Families of Children with Special Healthcare Needs Push through a Pandemic Mountain

by Nanfi Lubogo
As the world abruptly shut down due to COVID-19, the reality of the biggest pandemic of our lifetime began to sink in. In the beginning, many treated the situation as a vacation- a “Coronacation,” they called it. As days seemed to get longer, boredom and endless Zoom conferences became the order of the day. Most people accepted the “new normal.” School districts implemented distance learning and the majority of families were able to adjust and deal with the inconveniences that arose from things we’d long taken for granted pre-COVID 19.
However, in some households in Connecticut and across the nation, isolation, anxiety, and uncertainty very quickly set in. Families of children and youth with special health-care needs had to figure out how to explain to their child that their school, activities, or programs were shut down. They could not see their grandparents and friends. Parents had to figure out how to teach their child as their special educators would, dealing with difficult behaviors, anxiety, and depression that were triggered by these sudden changes in their schedule. Parents were doing this while balancing the demands of work, either remotely or in person for those deemed “essential workers.”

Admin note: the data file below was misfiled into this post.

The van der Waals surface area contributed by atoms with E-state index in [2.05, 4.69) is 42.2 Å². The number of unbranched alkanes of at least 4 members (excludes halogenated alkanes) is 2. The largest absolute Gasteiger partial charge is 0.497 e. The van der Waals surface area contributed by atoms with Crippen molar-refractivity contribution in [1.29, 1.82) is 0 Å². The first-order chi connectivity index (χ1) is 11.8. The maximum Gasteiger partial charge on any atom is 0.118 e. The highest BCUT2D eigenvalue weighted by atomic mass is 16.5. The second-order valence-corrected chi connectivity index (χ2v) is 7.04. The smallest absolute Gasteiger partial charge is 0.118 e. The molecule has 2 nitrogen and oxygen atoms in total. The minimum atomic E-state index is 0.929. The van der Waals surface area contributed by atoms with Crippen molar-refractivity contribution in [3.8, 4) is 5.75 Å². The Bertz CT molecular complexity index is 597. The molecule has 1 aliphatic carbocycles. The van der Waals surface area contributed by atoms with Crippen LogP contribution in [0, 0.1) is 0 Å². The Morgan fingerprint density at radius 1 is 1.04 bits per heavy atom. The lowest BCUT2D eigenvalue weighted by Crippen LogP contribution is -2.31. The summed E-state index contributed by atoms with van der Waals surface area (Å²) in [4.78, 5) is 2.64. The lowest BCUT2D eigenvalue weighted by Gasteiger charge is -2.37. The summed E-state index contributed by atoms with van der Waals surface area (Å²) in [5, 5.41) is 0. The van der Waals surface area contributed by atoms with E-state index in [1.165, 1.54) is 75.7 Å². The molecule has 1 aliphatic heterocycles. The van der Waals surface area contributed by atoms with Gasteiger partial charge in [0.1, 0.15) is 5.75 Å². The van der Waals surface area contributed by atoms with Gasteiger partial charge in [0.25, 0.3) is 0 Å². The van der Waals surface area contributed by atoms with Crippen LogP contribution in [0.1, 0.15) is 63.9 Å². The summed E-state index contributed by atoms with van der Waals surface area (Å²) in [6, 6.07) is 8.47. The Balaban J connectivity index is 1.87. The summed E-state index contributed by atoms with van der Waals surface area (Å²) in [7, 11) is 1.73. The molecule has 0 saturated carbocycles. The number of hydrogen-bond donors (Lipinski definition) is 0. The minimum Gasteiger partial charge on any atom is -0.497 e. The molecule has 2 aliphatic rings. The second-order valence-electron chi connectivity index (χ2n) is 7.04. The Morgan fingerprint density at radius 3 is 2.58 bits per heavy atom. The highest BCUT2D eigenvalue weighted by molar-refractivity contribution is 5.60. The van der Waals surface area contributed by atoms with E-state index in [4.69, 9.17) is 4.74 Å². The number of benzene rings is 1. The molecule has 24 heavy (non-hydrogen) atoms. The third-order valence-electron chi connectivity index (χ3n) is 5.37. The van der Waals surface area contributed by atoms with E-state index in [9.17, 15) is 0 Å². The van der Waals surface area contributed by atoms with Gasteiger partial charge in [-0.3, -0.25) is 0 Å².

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Tips to Prevent Bullying

It’s unfortunate that we hear about bullying so frequently in the media today. For parents who have children with special needs, it’s even more troubling when our kids are subjected to bullying; we may not be aware of these horrible actions until our child begins exhibiting the symptoms of bullying, which may include increased anxiety, anger, depression, and not eating or sleeping—just to name a few. Bullies often target people who are perceived to be different from others. The difference does not have to be obvious. While children with autism or kids who use wheelchairs may have more noticeable differences from others, children who have less distinguishable differences—such as a child who has a peanut or milk allergy—may also be bullied. Kids who have “theory of mind” challenges are particularly vulnerable to bullying. This arises because the child has difficulty understanding the bully’s intentions. Furthermore, autistic children have difficulty reading body language and picking up on social cues, which also increases their vulnerability.

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